In August of 2017, I made my first major move. I left my family and friends and moved to Buffalo, New York, a place where I had little history but was about to become my home. To my surprise, I’ve learned more in these last few months than I did in my four years as an undergrad. Having almost completed my first year in graduate school, I want to share the things that got me from then to now:
- Find time to work on and maintain your physical health. Your mental wellbeing and overall health will thank you.
- Don’t be afraid to talk to anyone. Moving to a new city alone can quickly get lonely but you never know where a potential friend can be found.
- Explore your city. Yes, adjusting to grad school can be stressful but staying inside by yourself can be even more stressful. Get out there and see what your city has to offer (FYI: Buffalo rocks!)
- Savor your alone time. Sometimes just taking a minute to think and reflect on yourself is just as great as exploring your surroundings.
- Don’t be afraid to rely on your support systems. Call your people, reach out! Tell them you miss them, or you love them, or plan a visit. Do not isolate yourself.
- Your work friends (whether you have a graduate assistantship, a full time job, or a part time job) will become some of your favorite people.
- It’s OK to fail or get lost in your new city (even with a GPS). Do not panic just keep moving forward.
- Google is a beautiful tool for almost all the questions you have (like where can I go to get my car fixed?)
- It doesn’t take long to make your new city your home. Buffalo isn’t a bad place to be! Who doesn’t want to study in a city that has weekly festivals and daily activities and food trucks!?
- Find a sleep schedule that allows you to feel like your best self. (Hint: go to sleep and get up at the same time every day).
This move has challenged every aspect of my life and I couldn’t be more grateful for Canisius taking a chance on me or Buffalo welcoming me with open arms.
By: Rachel Bediako
A little over a year ago I had a meltdown during my International Communication class. I will never forget sitting in the second to last row and reflecting on where my life was going. I was 21 years old, had one semester left in undergrad, and had no plan. The majority of my friends were signing contracts with businesses, deciding which post-grad internship would help shape their resumes, or raving about the new cities they would explore while in graduate school. Meanwhile, I was breaking down. The only thing I knew was that I would be directing a summer camp, which would be over at the end of August.
So I did what any intelligent person would do. I pulled out my phone and googled “communication graduate programs.” To give you a little background I changed my major five times in undergrad before choosing communication. I learned at an early age that public speaking was my passion and talking in general was my favorite sport. I started as a telecommunication major but after a year of being told what to do, I decided to find a major that would teach me the art of communication and the freedom of expression. I stumbled upon a webpage with hundreds of potential programs. Did I mention that I was in the middle of Bowling Green, Ohio at the time? If you’ve never heard of it I totally get it because no one has. It was my hidden treasure and it was breaking my heart just thinking about leaving, but I had to make a decision and I was not ready to go into the work force — partially because I did not prepare and partially because I was not 35 and could not run for president. As I continued my search I knew that home (Cleveland, OH) was out of the question. I kept scrolling until I found a major that I loved and a school that I could not pronounce. The program was called Communication and Leadership and the school was Canisius College. I sat there stunned because I knew that communication was my life and leadership has always been second nature. For the rest of my hour and fifteen-minute class, I researched the program and got just enough information to answer all of the questions I knew my parents would throw my way.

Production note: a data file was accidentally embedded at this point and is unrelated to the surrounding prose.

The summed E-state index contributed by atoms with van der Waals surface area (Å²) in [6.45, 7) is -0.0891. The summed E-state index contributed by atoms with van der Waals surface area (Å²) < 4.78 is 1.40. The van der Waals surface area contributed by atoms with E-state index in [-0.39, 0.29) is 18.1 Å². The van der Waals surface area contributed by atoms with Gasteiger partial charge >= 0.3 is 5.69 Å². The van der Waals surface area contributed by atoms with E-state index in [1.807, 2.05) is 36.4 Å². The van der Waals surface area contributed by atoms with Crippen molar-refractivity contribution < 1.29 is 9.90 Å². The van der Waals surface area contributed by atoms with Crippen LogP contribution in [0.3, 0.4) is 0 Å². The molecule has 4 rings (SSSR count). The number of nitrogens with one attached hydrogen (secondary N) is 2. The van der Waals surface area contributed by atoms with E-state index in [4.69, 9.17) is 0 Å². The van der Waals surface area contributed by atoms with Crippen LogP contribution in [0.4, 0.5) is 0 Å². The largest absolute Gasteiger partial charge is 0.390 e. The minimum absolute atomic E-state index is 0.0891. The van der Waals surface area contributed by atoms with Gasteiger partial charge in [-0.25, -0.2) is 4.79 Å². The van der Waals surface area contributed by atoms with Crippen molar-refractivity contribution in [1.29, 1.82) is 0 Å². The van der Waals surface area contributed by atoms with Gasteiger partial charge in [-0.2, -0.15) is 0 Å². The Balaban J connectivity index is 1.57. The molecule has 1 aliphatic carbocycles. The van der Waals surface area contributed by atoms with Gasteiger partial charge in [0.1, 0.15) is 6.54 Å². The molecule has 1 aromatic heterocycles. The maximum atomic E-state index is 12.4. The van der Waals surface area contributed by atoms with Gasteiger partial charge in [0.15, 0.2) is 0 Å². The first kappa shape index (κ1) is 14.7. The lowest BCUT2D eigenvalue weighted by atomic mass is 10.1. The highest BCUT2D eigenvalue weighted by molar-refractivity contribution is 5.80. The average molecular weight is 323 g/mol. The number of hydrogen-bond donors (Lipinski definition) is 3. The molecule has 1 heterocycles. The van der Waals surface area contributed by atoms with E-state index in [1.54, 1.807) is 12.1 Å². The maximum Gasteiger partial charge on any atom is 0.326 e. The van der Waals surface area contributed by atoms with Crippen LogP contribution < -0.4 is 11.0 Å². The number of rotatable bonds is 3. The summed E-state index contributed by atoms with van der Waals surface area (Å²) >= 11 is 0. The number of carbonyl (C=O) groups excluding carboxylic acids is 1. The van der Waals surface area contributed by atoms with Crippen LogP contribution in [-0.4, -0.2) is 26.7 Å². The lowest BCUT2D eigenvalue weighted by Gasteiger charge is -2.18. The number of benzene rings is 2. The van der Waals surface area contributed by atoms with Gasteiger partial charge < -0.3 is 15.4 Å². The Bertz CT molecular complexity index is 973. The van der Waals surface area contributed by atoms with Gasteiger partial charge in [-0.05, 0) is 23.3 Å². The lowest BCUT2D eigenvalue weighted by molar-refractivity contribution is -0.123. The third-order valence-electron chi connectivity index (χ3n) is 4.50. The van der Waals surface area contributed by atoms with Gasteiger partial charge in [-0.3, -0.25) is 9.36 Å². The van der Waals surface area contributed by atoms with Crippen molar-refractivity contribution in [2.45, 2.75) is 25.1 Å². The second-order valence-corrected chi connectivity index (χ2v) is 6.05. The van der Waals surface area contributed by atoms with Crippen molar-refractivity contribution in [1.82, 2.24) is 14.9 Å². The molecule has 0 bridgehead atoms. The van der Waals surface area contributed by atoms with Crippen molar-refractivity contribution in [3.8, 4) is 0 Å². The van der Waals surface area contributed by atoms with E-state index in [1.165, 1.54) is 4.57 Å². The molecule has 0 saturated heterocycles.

The moment class was over I ran outside and called my mom. I didn’t even let her say hello and began explaining that I wasn’t ready to be a full time employee, how I saw myself continuing my education, and my desire to add more degrees to my wall. I told her that I found a school, a program, and I was determined to go. She didn’t even question it. In her wonderful mom tone, she said “Ok. Do what you’ve gotta do.” That was in October 2016. By March 2017, I had completed my application, visited Buffalo, and was accepted into the Communication and Leadership program while simultaneously scrambling to figure out how I would finance school (don’t worry I figured it out). Stay tuned for my next post to read about the 10 things graduate school has taught me thus far.